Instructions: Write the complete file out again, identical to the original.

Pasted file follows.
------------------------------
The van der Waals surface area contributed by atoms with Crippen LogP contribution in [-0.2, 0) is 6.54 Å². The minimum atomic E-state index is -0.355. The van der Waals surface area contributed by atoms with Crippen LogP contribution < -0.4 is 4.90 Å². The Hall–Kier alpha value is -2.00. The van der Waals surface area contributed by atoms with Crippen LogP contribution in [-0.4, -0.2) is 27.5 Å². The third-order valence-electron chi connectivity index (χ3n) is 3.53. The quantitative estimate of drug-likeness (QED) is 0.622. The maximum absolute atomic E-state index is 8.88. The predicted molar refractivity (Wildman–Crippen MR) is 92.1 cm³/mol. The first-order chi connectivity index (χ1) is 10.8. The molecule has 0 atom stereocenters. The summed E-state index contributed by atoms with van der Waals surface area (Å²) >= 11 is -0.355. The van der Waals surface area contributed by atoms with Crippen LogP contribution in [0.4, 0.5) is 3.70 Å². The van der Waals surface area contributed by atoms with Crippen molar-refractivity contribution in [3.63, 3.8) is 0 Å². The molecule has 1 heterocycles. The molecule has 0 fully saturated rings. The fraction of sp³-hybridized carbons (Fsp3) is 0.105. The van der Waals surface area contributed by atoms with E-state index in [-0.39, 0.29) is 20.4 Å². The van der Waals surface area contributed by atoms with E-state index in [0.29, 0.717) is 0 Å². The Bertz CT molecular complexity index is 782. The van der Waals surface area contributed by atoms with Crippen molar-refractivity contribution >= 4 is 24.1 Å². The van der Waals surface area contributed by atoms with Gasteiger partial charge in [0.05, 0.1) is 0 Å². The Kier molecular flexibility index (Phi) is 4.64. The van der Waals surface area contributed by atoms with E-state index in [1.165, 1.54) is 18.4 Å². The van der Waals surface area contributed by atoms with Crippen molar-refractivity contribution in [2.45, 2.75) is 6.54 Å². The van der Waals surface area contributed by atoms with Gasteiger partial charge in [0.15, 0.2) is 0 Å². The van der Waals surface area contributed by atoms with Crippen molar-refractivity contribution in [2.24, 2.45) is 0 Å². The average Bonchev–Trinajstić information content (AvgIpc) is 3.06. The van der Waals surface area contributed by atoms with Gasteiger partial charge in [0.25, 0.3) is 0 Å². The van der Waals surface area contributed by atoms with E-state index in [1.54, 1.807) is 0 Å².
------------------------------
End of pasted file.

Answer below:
The van der Waals surface area contributed by atoms with Crippen LogP contribution in [-0.2, 0) is 6.54 Å². The minimum atomic E-state index is -0.355. The van der Waals surface area contributed by atoms with Crippen LogP contribution < -0.4 is 4.90 Å². The Hall–Kier alpha value is -2.00. The van der Waals surface area contributed by atoms with Crippen LogP contribution in [-0.4, -0.2) is 27.5 Å². The third-order valence-electron chi connectivity index (χ3n) is 3.53. The quantitative estimate of drug-likeness (QED) is 0.622. The maximum absolute atomic E-state index is 8.88. The predicted molar refractivity (Wildman–Crippen MR) is 92.1 cm³/mol. The first-order chi connectivity index (χ1) is 10.8. The molecule has 0 atom stereocenters. The summed E-state index contributed by atoms with van der Waals surface area (Å²) >= 11 is -0.355. The van der Waals surface area contributed by atoms with Crippen LogP contribution in [0.4, 0.5) is 3.70 Å². The van der Waals surface area contributed by atoms with Crippen molar-refractivity contribution in [3.63, 3.8) is 0 Å². The molecule has 1 heterocycles. The molecule has 0 fully saturated rings. The fraction of sp³-hybridized carbons (Fsp3) is 0.105. The van der Waals surface area contributed by atoms with E-state index in [-0.39, 0.29) is 20.4 Å². The van der Waals surface area contributed by atoms with E-state index in [0.29, 0.717) is 0 Å². The Bertz CT molecular complexity index is 782. The van der Waals surface area contributed by atoms with Crippen molar-refractivity contribution >= 4 is 24.1 Å². The van der Waals surface area contributed by atoms with Gasteiger partial charge in [0.05, 0.1) is 0 Å². The Kier molecular flexibility index (Phi) is 4.64. The van der Waals surface area contributed by atoms with E-state index in [1.165, 1.54) is 18.4 Å². The van der Waals surface area contributed by atoms with Crippen molar-refractivity contribution in [2.45, 2.75) is 6.54 Å². The van der Waals surface area contributed by atoms with Gasteiger partial charge in [0.15, 0.2) is 0 Å². The van der Waals surface area contributed by atoms with Crippen molar-refractivity contribution in [2.24, 2.45) is 0 Å². The average Bonchev–Trinajstić information content (AvgIpc) is 3.06. The van der Waals surface area contributed by atoms with Gasteiger partial charge in [0.25, 0.3) is 0 Å². The van der Waals surface area contributed by atoms with E-state index in [1.54, 1.807) is 0 Å².